Before the installation procedure, the pipe 20 if desired may be abraded to have a flat about 1/8 inch wide extending parallel to the axis of the pipe. All grit, corrosion, coatings or loose paint is removed from the pipe surface and it is cleaned and degreased. The location chosen for the mounting of the transducers is one which remains full at zero flow and which is located preferably away from pipe bends and on a straight run of the pipe.
Each of a pair of mounting chains or straps 21 and 22 receives a respective track-mounting nut such as the track-mounting nut 24 of FIG. 4. Chains or straps 21 and 22 are then wrapped around and are fastened by respective chain hooks 25 of FIG. 6. An adjustment screw of conventional variety (shown in FIG. 12) permits tightening of the chain, as desired. The chains 21 and 22 and the track-mounting nuts which they carry permit the fixing of a mounting track 30 of FIGS. 2 and 3 to pipe 20.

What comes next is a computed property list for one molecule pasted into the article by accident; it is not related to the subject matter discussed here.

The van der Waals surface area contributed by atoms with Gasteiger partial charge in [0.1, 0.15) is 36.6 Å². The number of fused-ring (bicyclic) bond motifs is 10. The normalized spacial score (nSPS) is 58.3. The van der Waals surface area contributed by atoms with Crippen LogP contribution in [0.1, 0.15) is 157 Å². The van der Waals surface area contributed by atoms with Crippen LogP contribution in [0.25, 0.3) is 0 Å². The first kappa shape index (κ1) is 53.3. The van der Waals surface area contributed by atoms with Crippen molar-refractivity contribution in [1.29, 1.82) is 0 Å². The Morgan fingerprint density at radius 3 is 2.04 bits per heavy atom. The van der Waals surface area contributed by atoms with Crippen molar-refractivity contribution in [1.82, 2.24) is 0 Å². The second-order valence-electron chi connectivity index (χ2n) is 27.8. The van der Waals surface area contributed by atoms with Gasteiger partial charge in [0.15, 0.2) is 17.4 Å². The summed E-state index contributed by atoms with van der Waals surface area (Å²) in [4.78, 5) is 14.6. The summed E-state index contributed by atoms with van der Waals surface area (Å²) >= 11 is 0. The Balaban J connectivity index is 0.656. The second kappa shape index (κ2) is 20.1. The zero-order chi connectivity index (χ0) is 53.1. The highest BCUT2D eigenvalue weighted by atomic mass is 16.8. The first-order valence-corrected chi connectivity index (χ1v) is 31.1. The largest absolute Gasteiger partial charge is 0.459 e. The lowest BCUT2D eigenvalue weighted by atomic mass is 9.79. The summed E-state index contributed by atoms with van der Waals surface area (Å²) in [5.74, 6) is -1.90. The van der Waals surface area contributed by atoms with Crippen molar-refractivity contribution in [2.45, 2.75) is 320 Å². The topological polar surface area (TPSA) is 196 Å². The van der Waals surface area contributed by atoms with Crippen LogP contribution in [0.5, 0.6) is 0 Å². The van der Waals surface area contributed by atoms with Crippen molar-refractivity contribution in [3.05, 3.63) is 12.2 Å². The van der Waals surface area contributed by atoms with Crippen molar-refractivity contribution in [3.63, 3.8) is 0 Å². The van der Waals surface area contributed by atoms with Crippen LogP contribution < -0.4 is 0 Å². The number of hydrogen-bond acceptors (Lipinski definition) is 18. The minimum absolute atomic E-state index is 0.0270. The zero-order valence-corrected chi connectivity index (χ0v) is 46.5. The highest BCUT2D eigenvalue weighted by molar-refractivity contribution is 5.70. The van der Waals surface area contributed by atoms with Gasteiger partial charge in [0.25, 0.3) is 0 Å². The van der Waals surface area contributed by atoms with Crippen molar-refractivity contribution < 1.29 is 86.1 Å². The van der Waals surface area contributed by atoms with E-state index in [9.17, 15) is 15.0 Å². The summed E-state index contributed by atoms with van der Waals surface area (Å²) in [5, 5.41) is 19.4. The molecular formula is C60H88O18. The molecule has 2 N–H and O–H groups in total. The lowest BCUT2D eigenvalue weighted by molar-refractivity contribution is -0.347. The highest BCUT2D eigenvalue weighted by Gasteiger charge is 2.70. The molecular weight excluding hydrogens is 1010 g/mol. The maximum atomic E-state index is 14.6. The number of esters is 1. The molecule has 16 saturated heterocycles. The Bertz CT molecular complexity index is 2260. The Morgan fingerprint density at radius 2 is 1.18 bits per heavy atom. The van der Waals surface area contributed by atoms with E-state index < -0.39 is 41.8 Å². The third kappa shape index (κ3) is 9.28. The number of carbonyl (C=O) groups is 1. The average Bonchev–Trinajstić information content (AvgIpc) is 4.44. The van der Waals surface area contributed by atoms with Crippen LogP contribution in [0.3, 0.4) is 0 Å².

The mounting track 30, as shown in FIG. 2, may consist of a pair of parallel-spaced steel or aluminum angles or rails 31 and 32. Rails 31 and 32 are fixed relative to one another by a pair of cross pieces 33 and 34 which are riveted or welded to the opposite respective ends of the rails 31 and 32. Cross pieces 33 and 34 have respective central openings 35 and 36 which are best seen in FIG. 2.
As best shown in FIG. 5, rail 32 is provided with an upper row of four spaced openings labeled A, B, C and D, respectively, and a lower row of up to 16 spaced openings labeled for example 0 through 15, or a selected subset such as 0 through 8 as shown, for shorter tracks. Each of the rows of openings is parallel to the axis of conduit 20.